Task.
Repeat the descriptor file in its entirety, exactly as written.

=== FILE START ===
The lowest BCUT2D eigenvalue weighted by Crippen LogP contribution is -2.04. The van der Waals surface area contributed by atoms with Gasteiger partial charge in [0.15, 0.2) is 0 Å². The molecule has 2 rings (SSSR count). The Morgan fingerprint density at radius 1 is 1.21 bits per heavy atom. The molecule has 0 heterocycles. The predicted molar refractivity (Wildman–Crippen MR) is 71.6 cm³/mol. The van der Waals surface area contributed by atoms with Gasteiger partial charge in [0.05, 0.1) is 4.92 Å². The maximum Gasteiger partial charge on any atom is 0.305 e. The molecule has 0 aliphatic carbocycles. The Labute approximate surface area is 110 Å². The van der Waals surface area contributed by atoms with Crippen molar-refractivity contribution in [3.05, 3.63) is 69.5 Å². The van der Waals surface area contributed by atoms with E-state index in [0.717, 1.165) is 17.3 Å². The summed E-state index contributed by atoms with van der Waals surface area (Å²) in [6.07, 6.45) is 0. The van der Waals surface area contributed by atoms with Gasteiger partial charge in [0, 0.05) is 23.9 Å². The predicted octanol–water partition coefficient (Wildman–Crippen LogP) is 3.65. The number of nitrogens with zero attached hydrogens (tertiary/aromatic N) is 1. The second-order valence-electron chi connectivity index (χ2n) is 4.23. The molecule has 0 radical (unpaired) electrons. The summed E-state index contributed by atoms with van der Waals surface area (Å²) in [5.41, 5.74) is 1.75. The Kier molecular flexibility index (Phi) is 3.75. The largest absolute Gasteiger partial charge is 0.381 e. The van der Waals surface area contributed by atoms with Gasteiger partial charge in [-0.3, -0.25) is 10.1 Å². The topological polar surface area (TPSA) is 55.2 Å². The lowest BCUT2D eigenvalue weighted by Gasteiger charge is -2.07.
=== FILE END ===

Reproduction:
The lowest BCUT2D eigenvalue weighted by Crippen LogP contribution is -2.04. The van der Waals surface area contributed by atoms with Gasteiger partial charge in [0.15, 0.2) is 0 Å². The molecule has 2 rings (SSSR count). The Morgan fingerprint density at radius 1 is 1.21 bits per heavy atom. The molecule has 0 heterocycles. The predicted molar refractivity (Wildman–Crippen MR) is 71.6 cm³/mol. The van der Waals surface area contributed by atoms with Gasteiger partial charge in [0.05, 0.1) is 4.92 Å². The maximum Gasteiger partial charge on any atom is 0.305 e. The molecule has 0 aliphatic carbocycles. The Labute approximate surface area is 110 Å². The van der Waals surface area contributed by atoms with Crippen molar-refractivity contribution in [3.05, 3.63) is 69.5 Å². The van der Waals surface area contributed by atoms with E-state index in [0.717, 1.165) is 17.3 Å². The summed E-state index contributed by atoms with van der Waals surface area (Å²) in [6.07, 6.45) is 0. The van der Waals surface area contributed by atoms with Gasteiger partial charge in [0, 0.05) is 23.9 Å². The predicted octanol–water partition coefficient (Wildman–Crippen LogP) is 3.65. The number of nitrogens with zero attached hydrogens (tertiary/aromatic N) is 1. The second-order valence-electron chi connectivity index (χ2n) is 4.23. The molecule has 0 radical (unpaired) electrons. The summed E-state index contributed by atoms with van der Waals surface area (Å²) in [5.41, 5.74) is 1.75. The Kier molecular flexibility index (Phi) is 3.75. The largest absolute Gasteiger partial charge is 0.381 e. The van der Waals surface area contributed by atoms with Gasteiger partial charge in [-0.3, -0.25) is 10.1 Å². The topological polar surface area (TPSA) is 55.2 Å². The lowest BCUT2D eigenvalue weighted by Gasteiger charge is -2.07.